domino-xm2-quick-throttle-control by Lars Krogh-Stea, on Flickr

I've also bought Ruffian roadracing grips:
IMG_20200506_220349 by Lars Krogh-Stea, on Flickr

I did bring my 2005 GSX-R 750 USD forks, complete with radial mounted calipers and disks, although I probably won't use them just yet. I've had a plan for a while, to use the Cognitomoto comversion hub, but as this is a 1000$ solution I'm researching the possibility to use offset rotors on the original GS spoked wheel that I run now. I know ducato rotors from the bikes that came with Øhlins forks are available in both 10 and 15mm offset versions. This is a thought that came to me just the other day, and I'm not shure if it's even a possibility. Here's a picture of the forks:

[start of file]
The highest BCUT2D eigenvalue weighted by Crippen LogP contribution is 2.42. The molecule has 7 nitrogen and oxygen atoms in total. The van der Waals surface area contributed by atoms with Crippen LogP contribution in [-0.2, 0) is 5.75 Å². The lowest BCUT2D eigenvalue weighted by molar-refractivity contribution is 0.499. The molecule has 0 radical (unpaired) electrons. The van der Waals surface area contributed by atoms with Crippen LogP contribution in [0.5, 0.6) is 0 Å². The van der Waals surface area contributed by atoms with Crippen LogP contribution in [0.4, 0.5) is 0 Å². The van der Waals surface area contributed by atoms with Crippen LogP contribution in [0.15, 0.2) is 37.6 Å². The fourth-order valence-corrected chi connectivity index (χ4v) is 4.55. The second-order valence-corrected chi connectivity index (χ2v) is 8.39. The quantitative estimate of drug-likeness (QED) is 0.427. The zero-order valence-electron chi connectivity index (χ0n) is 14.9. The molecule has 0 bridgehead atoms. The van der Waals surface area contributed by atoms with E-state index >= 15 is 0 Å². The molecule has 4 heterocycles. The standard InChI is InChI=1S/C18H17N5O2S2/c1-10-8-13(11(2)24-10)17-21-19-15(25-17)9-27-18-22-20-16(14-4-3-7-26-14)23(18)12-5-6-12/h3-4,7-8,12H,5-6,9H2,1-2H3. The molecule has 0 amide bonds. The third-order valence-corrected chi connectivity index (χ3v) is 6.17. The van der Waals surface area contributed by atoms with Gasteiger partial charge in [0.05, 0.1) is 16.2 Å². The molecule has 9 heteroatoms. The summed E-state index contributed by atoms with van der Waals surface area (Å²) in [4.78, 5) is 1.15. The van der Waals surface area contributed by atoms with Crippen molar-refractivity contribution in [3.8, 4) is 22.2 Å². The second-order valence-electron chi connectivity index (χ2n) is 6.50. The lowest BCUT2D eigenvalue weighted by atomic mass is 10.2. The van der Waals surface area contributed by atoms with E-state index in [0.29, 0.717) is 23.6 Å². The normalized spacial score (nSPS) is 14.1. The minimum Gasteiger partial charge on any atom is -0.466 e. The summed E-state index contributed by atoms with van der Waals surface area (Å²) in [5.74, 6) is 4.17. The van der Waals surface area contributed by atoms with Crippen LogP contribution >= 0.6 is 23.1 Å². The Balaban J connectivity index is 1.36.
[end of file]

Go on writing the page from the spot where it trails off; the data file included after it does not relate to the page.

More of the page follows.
IMG_20200506_220458 by Lars Krogh-Stea, on Flickr
 

LKS

Member
Another option would of course be to try to source some narrower triples. Let me know if you have som info on this.
 

LKS

Member
Well.. I've done som research one the fork-swap and ordered a set of new rotors (discs). I'm not going to make the swap until everything else is in order, but it doesn't hurt to start collecting parts early. I have the original GSXR-discs, and I'll sell those as i'm not using them anymore. These are the rotors I bought, they are from a 1993-95 Honda CBR900RR.

s-l1600 (1) by Lars Krogh-Stea, on Flickr